For years, the Air Force Research Lab, along with the Joint Nonlethal Weapons Directorate, has been working on a microwave-like pain ray, to keep potential rioters at bay. And for years, we've been hearing that this so-called "Active Denial System" -- which penetrates 1/64th of inch beneath the skin, activating pain receptors, and sparking serious burning feelings -- was just about ready to ship to Iraq.But that prospect -- already growing more remote, because of concerns about speed and reliable tests -- just got downright distant. Because now, the Secretary of the Air Force wants to try out systems like the pain ray "on American citizens in crowd-control situations before they are used on the battlefield," the AP reports. And we all know: zapping home-growing protesters is not going to happen any time in the near future.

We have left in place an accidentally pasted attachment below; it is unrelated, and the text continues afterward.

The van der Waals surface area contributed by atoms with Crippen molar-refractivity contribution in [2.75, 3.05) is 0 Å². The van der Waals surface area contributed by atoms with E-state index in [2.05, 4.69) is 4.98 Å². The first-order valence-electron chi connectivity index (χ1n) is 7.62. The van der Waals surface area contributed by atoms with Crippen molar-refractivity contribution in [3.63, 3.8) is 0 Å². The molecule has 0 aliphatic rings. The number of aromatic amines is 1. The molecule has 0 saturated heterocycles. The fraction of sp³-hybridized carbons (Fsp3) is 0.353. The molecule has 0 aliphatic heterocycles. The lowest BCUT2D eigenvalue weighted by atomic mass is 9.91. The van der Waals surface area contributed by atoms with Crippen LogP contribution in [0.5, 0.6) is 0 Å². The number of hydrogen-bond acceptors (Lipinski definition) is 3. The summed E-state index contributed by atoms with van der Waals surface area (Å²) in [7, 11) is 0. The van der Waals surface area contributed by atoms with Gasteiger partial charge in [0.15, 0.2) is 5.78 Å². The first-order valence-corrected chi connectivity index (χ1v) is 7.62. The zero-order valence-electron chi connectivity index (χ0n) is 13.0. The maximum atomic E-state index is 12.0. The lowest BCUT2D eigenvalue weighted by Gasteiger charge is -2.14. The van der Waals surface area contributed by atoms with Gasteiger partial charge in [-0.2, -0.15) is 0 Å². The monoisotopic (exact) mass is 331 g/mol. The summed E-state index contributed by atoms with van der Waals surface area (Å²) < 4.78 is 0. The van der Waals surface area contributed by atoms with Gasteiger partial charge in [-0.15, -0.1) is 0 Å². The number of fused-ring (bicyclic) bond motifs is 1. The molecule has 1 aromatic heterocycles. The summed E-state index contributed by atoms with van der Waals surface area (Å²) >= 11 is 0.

Domestic use would make it easier to avoid questions in the international community over any possible safety concerns, said Secretary Michael Wynne."If we're not willing to use it here against our fellow citizens, then we should not be willing to use it in a wartime situation," said Wynne. "(Because) if I hit somebody with a nonlethal weapon and they claim that it injured them in a way that was not intended, I think that I would be vilified in the world press."The Air Force has funded research into nonlethal weapons, but he said the service isn't likely to spend more money on development until injury issues are reviewed by medical experts and resolved.Last year, as New Scientist noted, Active Denial System testers "banned glasses and contact lenses to prevent possible eye damage to the subjects, and in the second and third tests removed any metallic objects such as coins and keys to stop hot spots being created on the skin." But the real concern, at least in the military, was that the thing was too slow for use, not too dangerous. (After all, one of the primarily corwd control devices today is the decidedly-lethal M-16.) Several units in Iraq from requested the pain ray, ASAP. Pentagon poobahs majorly boosted the long-term budget for Active Denial and other "less-lethal" weapons. After 9300 test shots, for many, the only question was whether to use the system at sea, on land, or in the air.So what happens to Active Denial now? My guess is that we're on our way to an old-fashioned, intra-service smackdown. Maybe the big wigs will even zap each other, in the process.(Big ups: RC)